By Mary McAuliffe
The Twenties, or the Roaring Twenties, as they are known in America, had a distinctive name in Paris—les Années folles, or, roughly translated, the Crazy Years. This era began after the war’s end, in late 1918, and continued through the decade, until brought to a halt by the Wall Street crash of 1929 and subsequent world-wide depression.
These years, stretching scarcely over a decade, saw great change on almost every front, from art and architecture to music, literature, fashion, entertainment, transportation, and, perhaps most notably, behavior. Most of what appeared at the time to be revolutionary had roots that went back to the war or even the prewar years, but these trends fully flowered—and drew the most notice—during the postwar decade.
Readers of my previous books on Paris—Dawn of the Belle Epoque and Twilight of the Belle Epoque—will recognize many of the cast of characters, including Gertrude Stein, Marie Curie, Jean Cocteau, Picasso, Stravinsky, Diaghilev, and Proust, as well as Clemenceau, Sarah Bernhardt, and Claude Monet. But others now make their appearance, most notably Ernest Hemingway, Coco Chanel, Cole Porter, Josephine Baker, and Le Corbusier, in addition to Jean Renoir, Man Ray, Sylvia Beach, James Joyce, and Kiki, the famed Queen of Montparnasse.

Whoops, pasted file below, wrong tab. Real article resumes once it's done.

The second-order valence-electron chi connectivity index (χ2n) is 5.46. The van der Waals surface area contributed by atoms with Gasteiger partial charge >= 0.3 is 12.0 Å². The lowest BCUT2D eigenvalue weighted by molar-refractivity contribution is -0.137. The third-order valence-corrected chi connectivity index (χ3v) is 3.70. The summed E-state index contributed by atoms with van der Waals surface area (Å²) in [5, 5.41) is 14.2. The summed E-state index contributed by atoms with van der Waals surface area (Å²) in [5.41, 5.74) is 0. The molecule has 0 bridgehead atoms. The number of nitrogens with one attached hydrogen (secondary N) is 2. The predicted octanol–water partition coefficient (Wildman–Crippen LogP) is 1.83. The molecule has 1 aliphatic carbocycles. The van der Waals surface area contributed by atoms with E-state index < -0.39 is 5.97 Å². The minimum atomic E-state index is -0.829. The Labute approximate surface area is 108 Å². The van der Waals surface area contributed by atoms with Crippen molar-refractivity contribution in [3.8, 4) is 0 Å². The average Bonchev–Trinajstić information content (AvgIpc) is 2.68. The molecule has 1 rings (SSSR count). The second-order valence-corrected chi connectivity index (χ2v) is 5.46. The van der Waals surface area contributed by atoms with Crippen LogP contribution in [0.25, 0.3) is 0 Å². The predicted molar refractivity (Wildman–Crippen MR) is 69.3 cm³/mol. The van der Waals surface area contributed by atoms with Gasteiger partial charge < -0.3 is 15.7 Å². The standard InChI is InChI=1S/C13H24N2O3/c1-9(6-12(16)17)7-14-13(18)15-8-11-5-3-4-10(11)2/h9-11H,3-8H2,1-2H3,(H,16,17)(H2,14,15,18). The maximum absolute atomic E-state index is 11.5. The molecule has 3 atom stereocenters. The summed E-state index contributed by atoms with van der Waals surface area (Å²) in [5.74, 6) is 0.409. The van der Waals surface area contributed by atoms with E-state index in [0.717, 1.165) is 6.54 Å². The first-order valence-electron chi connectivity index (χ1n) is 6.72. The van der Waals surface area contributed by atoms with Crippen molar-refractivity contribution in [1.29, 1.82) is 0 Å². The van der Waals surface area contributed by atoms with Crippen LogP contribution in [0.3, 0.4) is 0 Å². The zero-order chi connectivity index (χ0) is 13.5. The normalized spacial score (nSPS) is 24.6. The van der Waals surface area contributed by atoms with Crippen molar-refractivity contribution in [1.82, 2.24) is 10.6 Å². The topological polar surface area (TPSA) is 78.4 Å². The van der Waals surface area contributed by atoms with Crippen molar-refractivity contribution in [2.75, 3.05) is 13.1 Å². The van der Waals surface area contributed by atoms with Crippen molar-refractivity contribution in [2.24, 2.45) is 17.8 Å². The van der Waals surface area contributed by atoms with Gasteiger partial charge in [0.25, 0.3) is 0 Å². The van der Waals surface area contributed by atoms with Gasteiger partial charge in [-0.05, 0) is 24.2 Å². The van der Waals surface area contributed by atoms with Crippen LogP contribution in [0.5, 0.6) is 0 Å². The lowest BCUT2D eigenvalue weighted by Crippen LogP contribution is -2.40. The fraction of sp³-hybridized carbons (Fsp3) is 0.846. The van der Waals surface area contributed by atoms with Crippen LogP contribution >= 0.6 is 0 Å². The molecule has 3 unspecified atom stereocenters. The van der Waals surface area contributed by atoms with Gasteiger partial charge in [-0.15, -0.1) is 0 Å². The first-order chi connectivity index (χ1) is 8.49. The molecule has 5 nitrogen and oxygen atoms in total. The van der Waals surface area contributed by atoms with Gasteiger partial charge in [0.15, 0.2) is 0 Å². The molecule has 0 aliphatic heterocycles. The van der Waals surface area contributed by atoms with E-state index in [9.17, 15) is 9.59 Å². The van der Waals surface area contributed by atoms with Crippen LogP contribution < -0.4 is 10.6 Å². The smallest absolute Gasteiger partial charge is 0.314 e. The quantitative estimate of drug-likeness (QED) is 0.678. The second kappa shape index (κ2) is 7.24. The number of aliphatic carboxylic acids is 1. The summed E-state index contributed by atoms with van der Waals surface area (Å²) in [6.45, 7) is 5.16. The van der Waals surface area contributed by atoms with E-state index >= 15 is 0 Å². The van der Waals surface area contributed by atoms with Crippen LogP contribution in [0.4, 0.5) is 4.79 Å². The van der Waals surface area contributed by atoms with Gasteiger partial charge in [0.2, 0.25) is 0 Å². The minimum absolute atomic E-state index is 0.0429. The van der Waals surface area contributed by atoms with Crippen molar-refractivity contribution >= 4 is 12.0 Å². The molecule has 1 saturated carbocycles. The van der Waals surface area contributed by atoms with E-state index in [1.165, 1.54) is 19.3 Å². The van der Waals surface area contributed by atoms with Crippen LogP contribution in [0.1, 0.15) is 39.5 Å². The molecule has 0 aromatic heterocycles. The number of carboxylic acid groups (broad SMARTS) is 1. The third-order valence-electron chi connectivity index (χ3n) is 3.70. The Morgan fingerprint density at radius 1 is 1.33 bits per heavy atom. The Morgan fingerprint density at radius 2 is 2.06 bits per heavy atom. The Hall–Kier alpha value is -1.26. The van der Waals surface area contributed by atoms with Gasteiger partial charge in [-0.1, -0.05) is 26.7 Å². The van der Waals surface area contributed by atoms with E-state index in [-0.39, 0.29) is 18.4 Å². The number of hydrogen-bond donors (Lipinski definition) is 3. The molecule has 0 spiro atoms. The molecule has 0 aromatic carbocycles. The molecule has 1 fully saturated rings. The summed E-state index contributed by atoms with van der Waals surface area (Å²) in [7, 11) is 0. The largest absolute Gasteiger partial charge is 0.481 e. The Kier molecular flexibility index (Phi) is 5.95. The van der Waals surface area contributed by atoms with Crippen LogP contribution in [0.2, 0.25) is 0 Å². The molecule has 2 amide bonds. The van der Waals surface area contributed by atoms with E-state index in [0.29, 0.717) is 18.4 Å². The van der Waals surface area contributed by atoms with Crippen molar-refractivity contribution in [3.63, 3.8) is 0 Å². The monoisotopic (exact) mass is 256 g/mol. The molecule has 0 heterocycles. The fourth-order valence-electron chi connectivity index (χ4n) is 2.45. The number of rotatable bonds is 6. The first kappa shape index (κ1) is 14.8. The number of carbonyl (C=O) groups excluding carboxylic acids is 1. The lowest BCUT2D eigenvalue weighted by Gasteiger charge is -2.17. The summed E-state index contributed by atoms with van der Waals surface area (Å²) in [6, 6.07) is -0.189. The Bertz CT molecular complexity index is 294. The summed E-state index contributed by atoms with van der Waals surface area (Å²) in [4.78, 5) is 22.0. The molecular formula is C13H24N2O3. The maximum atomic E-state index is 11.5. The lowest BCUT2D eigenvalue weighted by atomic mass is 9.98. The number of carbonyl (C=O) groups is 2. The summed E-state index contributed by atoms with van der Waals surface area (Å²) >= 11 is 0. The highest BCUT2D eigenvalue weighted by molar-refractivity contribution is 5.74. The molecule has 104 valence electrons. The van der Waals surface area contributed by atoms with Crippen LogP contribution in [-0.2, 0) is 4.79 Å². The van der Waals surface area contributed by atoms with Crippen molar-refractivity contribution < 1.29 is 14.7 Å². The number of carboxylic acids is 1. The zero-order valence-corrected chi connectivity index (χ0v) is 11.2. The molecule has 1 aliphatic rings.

Photography and cinema were the new vehicles for artistic expression during these vibrant years, but the era’s innovative spirit also fostered the more traditional art forms as well as high-decibel factories run by entrepreneurs such as André Citroën, Louis Renault, and the Michelin brothers. The hard metallic clang of the assembly line and the roar of automobile traffic were reflected in the clean-edged and streamlined forms of Art Deco, while architects such as Le Corbusier found inspiration in the new gods of machinery, industrialization, and technology.
The epicenter of all this creativity, as well as of the era’s good times, was that unsightly quarter known as Montparnasse. There, impoverished artists and writers found colleagues and cafés, while tourists discovered, at least for a night or two, the wild escapades of their dreams. A swelling population of expats, dubbed the “lost generation,” either found themselves or became permanently mired in a haze of fantasy and booze. Escapism and creativity mingled for a decade in this fizzy atmosphere, until the tourists vastly outnumbered the locals, and the party came to an end.
Throughout the decade, the sheer hedonism of those with money and leisure contrasted starkly with the many who, in the war’s aftermath, struggled to rebuild their lives. And, in an ominous counterpoint to the new in all its forms, including hairstyles, hemlines, and women in the workplace, gangs and armies of the extreme right emerged, seething in righteous indignation. Rather than a decade of unmitigated bliss, les Années folles thus encompassed a striking degree of tension, a combustible mixture that produced not only a remarkable surge of creativity but also a ruthless attempt to annihilate whatever threatened tradition and order—a battle that would only escalate in the decade that followed.Type your paragraph here.